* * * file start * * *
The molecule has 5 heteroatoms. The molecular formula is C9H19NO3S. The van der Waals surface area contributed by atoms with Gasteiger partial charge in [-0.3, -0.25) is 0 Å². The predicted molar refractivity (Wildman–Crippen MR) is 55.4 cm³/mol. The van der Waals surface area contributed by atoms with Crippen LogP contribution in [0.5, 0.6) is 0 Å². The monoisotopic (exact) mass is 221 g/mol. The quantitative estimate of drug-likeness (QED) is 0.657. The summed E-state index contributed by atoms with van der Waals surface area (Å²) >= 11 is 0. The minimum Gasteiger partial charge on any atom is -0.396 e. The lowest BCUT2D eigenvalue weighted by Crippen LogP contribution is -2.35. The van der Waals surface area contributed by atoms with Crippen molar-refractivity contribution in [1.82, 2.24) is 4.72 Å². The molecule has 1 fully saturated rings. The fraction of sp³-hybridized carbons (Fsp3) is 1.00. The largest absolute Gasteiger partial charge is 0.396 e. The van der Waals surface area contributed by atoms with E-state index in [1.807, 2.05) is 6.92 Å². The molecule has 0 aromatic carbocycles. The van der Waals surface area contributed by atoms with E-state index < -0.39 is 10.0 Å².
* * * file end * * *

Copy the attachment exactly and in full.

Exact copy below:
The molecule has 5 heteroatoms. The molecular formula is C9H19NO3S. The van der Waals surface area contributed by atoms with Gasteiger partial charge in [-0.3, -0.25) is 0 Å². The predicted molar refractivity (Wildman–Crippen MR) is 55.4 cm³/mol. The van der Waals surface area contributed by atoms with Crippen LogP contribution in [0.5, 0.6) is 0 Å². The monoisotopic (exact) mass is 221 g/mol. The quantitative estimate of drug-likeness (QED) is 0.657. The summed E-state index contributed by atoms with van der Waals surface area (Å²) >= 11 is 0. The minimum Gasteiger partial charge on any atom is -0.396 e. The lowest BCUT2D eigenvalue weighted by Crippen LogP contribution is -2.35. The van der Waals surface area contributed by atoms with Crippen molar-refractivity contribution in [1.82, 2.24) is 4.72 Å². The molecule has 1 fully saturated rings. The fraction of sp³-hybridized carbons (Fsp3) is 1.00. The largest absolute Gasteiger partial charge is 0.396 e. The van der Waals surface area contributed by atoms with E-state index in [1.807, 2.05) is 6.92 Å². The molecule has 0 aromatic carbocycles. The van der Waals surface area contributed by atoms with E-state index < -0.39 is 10.0 Å².